Culture is certainly part of the reason Mexico is poo. I remember discovering that Japanese and Mexican families handle good and bad fortune differently-and both make sense in their historical context. After Japanese Americans got out of the concentration camps at the end of WWII, they often would pick one family member and all would support him (always a him) through college or whatever. He would pick a career useful to the family. Once successful they would pick another- and so bit by bit elevate everyone.
In Mexico when someone got ahead they were expected to help out any family members they could. A wiser strategy in an uncertain environment. But whereas the Japanese strategy concentrated capital, so to say, the Mexican one tended to dissipate it. Both involved hard work and strong families but in the American context one worked better than the other.
These generalizations were confirmed by my Japanese American and Mexican American students. But as Spain shows, cultures are flexible when conditions change. Basque sheep herders came here to support impoverihed families in the Basque country. Today the Basque region is the richest in Spain and compares well with the rest of Europe.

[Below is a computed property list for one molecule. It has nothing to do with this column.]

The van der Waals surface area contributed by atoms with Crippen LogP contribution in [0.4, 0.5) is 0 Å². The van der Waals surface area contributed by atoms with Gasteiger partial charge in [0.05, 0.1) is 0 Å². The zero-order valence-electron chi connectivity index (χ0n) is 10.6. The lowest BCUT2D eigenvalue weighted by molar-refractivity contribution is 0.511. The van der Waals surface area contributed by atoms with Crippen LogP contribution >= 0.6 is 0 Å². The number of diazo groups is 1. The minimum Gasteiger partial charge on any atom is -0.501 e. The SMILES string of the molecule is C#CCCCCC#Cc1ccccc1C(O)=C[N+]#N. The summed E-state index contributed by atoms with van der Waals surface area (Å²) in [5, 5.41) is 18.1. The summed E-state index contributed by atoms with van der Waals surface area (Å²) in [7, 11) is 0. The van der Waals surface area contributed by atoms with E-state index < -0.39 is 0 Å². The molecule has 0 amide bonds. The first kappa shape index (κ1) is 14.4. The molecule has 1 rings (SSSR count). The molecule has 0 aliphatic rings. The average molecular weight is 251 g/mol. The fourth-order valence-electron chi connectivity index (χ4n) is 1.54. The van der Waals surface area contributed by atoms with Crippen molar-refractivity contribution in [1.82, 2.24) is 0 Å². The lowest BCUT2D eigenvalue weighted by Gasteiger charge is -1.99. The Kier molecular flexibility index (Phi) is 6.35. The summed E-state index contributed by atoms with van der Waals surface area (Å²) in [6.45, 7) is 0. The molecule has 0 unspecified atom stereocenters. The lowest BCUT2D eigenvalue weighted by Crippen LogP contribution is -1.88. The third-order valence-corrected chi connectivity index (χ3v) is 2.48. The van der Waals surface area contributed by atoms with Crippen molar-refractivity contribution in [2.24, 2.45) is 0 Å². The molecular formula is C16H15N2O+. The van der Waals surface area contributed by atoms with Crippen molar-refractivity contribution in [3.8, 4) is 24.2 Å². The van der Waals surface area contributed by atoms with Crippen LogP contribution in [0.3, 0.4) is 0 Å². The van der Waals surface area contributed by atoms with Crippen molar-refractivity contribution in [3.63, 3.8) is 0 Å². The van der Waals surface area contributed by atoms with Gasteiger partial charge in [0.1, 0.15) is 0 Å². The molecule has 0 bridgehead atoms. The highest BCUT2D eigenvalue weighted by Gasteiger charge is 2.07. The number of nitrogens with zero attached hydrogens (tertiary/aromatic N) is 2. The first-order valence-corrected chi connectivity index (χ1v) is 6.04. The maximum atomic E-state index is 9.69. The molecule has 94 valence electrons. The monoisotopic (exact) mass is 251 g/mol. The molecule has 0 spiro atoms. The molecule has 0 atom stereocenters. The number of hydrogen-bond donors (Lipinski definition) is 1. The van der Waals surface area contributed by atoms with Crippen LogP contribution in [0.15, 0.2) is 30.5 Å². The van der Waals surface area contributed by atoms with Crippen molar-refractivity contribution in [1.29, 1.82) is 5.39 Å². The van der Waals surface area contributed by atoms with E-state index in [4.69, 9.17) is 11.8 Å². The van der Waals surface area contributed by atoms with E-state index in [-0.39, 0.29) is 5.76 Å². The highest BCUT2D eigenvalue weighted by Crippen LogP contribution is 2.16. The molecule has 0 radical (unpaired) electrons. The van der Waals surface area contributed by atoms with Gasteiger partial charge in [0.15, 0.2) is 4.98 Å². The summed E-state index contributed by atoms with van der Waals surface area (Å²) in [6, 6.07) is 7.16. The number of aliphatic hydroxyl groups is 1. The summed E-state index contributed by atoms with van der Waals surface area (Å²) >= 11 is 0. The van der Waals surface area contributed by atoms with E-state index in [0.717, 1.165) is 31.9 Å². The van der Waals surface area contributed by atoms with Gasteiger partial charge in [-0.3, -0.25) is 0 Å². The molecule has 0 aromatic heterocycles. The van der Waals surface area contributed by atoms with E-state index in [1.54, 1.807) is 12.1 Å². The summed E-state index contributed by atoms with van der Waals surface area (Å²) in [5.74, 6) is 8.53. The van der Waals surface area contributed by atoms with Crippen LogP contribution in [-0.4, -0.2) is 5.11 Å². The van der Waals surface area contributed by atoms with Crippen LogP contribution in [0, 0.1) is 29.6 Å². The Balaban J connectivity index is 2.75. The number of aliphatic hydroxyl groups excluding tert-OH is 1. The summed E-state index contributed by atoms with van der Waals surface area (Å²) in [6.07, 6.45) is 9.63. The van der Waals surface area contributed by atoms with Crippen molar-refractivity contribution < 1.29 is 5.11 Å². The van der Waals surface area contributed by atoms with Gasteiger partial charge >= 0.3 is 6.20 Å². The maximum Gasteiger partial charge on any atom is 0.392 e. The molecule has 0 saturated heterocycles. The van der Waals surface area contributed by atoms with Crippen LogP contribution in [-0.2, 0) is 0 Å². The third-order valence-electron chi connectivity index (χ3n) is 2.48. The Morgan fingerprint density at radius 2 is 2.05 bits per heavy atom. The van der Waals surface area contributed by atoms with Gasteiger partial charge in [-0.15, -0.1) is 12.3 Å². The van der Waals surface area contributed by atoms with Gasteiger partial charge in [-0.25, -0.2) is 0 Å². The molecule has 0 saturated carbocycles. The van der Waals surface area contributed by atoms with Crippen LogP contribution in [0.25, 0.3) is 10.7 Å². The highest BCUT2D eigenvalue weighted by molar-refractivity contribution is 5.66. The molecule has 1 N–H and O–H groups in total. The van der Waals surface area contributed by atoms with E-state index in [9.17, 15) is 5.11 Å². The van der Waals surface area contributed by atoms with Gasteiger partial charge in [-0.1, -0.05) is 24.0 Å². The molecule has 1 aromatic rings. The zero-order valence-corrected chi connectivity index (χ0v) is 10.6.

NAFTA gave corporations in Mexico an advantage until many businesses left and moved to China. NAFTA also helped corporations while destroying small scale local agriculture in Mexico and impoverishing many regions. The ‘free trade’ it provided for did little good for many small time operators- like Mexican truckers cannot come her though Canadian ones do. NAFA isnot the kind of change I am writing about. I am talking about helping the average Mexican live decently in Mexico, reducing the need to go elsewhere to make money for a family at home.
If we essentially charged foreign imports with a penalty for having lower labor or environmental standards than we do, that would help even out the playing field without instituting protectionism. NAFTA i a negative factor here- it made the matters worse. And then for reasons of national security if no other, I’d tilt the playing field regarding foreign trade further in Mexico’s favor.